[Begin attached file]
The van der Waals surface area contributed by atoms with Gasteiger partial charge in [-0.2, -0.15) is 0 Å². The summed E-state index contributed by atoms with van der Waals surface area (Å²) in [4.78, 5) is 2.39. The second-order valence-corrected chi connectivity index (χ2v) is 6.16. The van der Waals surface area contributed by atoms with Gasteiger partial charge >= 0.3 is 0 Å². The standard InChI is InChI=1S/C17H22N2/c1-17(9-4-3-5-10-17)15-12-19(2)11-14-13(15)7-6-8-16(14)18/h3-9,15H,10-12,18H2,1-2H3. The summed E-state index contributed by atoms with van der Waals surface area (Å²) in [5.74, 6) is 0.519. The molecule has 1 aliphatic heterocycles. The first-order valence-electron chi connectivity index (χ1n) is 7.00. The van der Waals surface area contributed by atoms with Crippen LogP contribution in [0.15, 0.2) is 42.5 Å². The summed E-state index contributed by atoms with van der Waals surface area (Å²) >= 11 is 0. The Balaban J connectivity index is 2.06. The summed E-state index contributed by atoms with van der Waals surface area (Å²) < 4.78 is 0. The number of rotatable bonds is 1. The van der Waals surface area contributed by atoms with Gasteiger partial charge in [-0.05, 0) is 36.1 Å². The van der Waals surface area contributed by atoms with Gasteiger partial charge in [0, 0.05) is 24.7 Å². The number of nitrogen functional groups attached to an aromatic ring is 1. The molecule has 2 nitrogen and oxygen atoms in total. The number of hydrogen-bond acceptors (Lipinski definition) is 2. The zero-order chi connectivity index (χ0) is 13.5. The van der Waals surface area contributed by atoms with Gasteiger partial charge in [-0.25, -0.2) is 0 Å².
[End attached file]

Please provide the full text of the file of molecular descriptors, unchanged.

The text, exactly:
The van der Waals surface area contributed by atoms with Gasteiger partial charge in [-0.2, -0.15) is 0 Å². The summed E-state index contributed by atoms with van der Waals surface area (Å²) in [4.78, 5) is 2.39. The second-order valence-corrected chi connectivity index (χ2v) is 6.16. The van der Waals surface area contributed by atoms with Gasteiger partial charge >= 0.3 is 0 Å². The standard InChI is InChI=1S/C17H22N2/c1-17(9-4-3-5-10-17)15-12-19(2)11-14-13(15)7-6-8-16(14)18/h3-9,15H,10-12,18H2,1-2H3. The summed E-state index contributed by atoms with van der Waals surface area (Å²) in [5.74, 6) is 0.519. The molecule has 1 aliphatic heterocycles. The first-order valence-electron chi connectivity index (χ1n) is 7.00. The van der Waals surface area contributed by atoms with Crippen LogP contribution in [0.15, 0.2) is 42.5 Å². The summed E-state index contributed by atoms with van der Waals surface area (Å²) >= 11 is 0. The Balaban J connectivity index is 2.06. The summed E-state index contributed by atoms with van der Waals surface area (Å²) < 4.78 is 0. The number of rotatable bonds is 1. The van der Waals surface area contributed by atoms with Gasteiger partial charge in [-0.05, 0) is 36.1 Å². The van der Waals surface area contributed by atoms with Gasteiger partial charge in [0, 0.05) is 24.7 Å². The number of nitrogen functional groups attached to an aromatic ring is 1. The molecule has 2 nitrogen and oxygen atoms in total. The number of hydrogen-bond acceptors (Lipinski definition) is 2. The zero-order chi connectivity index (χ0) is 13.5. The van der Waals surface area contributed by atoms with Gasteiger partial charge in [-0.25, -0.2) is 0 Å².